GHLogoTextNow here’s the tough part when dealing with new players: be encouraging.  Not just over the table where you’re playing, but when you meet new wargamers who talk about how they like Memoir ’44 and Axis & Allies, and want to know what other games they should look into.  Don’t come back with the sarcasm that says “I thought you said you liked wargames, not ‘those’ games…”  It’s discouraging to a new player and off-putting to the very converts we want in our hobby.  While longtime grogs might make those selfsame snarky comments among each other, it’s not unlike someone discovering a subgenre of music for the first time and asking for suggestions on other bands to listen to, and the elitist arbiters of taste throwing up the shields to show off how cool they are, and in no way being supportive of newbies.  It’s detrimental to something we love, and it is, quite frankly, stupid.  Judd Vance even decried this behavior in one of the most-supported threads I ever saw over at BGG.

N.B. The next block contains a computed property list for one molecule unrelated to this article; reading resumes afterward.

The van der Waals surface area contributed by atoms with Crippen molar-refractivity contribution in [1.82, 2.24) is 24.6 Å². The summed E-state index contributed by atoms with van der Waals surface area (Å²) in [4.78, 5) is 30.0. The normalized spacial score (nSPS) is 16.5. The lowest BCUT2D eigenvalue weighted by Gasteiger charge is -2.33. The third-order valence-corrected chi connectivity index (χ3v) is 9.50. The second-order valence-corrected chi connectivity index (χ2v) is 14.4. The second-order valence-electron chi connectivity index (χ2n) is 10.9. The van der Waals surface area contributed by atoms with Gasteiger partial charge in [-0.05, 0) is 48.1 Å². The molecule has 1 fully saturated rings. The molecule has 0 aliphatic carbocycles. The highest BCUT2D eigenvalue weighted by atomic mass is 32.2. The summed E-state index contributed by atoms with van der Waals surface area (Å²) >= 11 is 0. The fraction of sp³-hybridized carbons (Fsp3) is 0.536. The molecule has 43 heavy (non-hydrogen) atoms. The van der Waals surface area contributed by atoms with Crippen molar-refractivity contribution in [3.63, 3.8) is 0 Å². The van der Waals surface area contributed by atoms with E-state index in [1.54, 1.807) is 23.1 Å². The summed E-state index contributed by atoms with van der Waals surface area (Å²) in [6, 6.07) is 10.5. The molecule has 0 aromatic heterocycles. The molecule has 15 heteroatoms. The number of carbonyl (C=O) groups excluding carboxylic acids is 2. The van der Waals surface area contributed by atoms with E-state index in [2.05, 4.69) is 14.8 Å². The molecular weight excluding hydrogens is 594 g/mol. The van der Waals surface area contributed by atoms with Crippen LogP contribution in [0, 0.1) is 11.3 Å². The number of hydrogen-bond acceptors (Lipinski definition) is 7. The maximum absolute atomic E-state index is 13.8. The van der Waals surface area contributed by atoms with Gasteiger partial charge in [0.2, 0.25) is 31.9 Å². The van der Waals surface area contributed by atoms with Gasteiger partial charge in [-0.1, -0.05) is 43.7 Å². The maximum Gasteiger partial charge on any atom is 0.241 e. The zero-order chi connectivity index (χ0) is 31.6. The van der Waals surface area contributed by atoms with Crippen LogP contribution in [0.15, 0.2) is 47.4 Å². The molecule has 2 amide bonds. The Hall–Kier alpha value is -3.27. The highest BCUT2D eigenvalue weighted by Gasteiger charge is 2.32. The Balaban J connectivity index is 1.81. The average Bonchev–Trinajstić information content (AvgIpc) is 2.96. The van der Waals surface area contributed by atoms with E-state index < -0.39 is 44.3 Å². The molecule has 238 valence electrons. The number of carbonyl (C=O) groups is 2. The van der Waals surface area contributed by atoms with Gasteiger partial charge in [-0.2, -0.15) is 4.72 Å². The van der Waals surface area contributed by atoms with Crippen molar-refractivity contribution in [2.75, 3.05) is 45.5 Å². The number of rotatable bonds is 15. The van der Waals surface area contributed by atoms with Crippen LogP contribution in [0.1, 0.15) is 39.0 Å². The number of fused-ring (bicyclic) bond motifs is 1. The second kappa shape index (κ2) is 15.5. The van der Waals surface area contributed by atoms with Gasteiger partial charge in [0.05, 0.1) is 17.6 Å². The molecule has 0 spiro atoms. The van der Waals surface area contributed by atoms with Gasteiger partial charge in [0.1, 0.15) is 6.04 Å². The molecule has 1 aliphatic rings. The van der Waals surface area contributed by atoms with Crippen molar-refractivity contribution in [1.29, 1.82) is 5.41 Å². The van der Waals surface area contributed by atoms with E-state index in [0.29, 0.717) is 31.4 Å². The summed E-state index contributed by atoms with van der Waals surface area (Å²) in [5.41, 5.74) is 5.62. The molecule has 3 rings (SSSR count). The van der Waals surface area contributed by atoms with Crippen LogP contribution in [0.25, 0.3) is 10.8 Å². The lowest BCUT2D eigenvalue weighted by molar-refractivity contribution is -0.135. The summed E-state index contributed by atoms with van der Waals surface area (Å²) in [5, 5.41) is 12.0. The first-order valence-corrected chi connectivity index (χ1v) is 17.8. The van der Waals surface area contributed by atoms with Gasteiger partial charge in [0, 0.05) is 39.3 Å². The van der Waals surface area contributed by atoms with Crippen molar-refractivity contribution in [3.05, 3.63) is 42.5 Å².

So here’s my charge to you, all 7 of the regular readers of Tracer Rounds: convert one new player to the hobby this year.  Don’t be obnoxious about it.  Don’t turn into a Groghova’s Witness going door-to-door to proclaim the Gospel of Hex to your neighbors.  But find yourself a friend who enjoys history and military affairs and show them how wargames can broaden their knowledge by letting the play around in a sandbox with the stories they’ve read and explore some “what if?” possibilities.  Find a gamer friend who never tried a wargame because they think all those wargames look like NATO Division Commander and take 6 months to play, and show them what a good bite-sized wargame looks like.  Just get someone else into the hobby.  Once they enjoy playing, buy them a game for Christmas this year, and take some satisfaction in helping ensure the continued availability of opponents for wargamers as a community, and a widening of the potential commercial audience to help keep our beloved wargaming companies afloat.

Make this your good deed for the year, and you’re actually accomplishing about 3 good deeds with a single act.  Charge!


This week’s soundtrack:
I may, or may not, have performed this on-stage live at least once. Sober.